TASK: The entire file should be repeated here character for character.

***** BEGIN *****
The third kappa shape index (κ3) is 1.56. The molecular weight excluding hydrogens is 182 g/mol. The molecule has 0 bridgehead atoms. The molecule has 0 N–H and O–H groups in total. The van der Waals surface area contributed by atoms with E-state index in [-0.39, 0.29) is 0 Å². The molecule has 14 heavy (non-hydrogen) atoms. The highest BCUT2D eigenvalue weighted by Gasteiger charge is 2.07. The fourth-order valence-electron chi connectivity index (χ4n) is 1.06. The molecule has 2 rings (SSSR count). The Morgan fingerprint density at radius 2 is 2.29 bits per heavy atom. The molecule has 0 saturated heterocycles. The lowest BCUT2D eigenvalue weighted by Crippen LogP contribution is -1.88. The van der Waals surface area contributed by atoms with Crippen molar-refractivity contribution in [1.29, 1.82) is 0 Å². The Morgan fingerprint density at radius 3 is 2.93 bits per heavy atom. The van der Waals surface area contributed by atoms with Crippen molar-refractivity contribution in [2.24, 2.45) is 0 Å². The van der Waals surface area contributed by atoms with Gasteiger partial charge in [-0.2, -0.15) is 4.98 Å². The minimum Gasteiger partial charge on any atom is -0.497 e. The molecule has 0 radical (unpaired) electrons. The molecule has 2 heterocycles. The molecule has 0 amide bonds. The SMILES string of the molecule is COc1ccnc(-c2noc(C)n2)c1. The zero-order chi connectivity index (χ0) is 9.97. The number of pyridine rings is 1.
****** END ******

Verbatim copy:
The third kappa shape index (κ3) is 1.56. The molecular weight excluding hydrogens is 182 g/mol. The molecule has 0 bridgehead atoms. The molecule has 0 N–H and O–H groups in total. The van der Waals surface area contributed by atoms with E-state index in [-0.39, 0.29) is 0 Å². The molecule has 14 heavy (non-hydrogen) atoms. The highest BCUT2D eigenvalue weighted by Gasteiger charge is 2.07. The fourth-order valence-electron chi connectivity index (χ4n) is 1.06. The molecule has 2 rings (SSSR count). The Morgan fingerprint density at radius 2 is 2.29 bits per heavy atom. The molecule has 0 saturated heterocycles. The lowest BCUT2D eigenvalue weighted by Crippen LogP contribution is -1.88. The van der Waals surface area contributed by atoms with Crippen molar-refractivity contribution in [1.29, 1.82) is 0 Å². The Morgan fingerprint density at radius 3 is 2.93 bits per heavy atom. The van der Waals surface area contributed by atoms with Crippen molar-refractivity contribution in [2.24, 2.45) is 0 Å². The van der Waals surface area contributed by atoms with Gasteiger partial charge in [-0.2, -0.15) is 4.98 Å². The minimum Gasteiger partial charge on any atom is -0.497 e. The molecule has 0 radical (unpaired) electrons. The molecule has 2 heterocycles. The molecule has 0 amide bonds. The SMILES string of the molecule is COc1ccnc(-c2noc(C)n2)c1. The zero-order chi connectivity index (χ0) is 9.97. The number of pyridine rings is 1.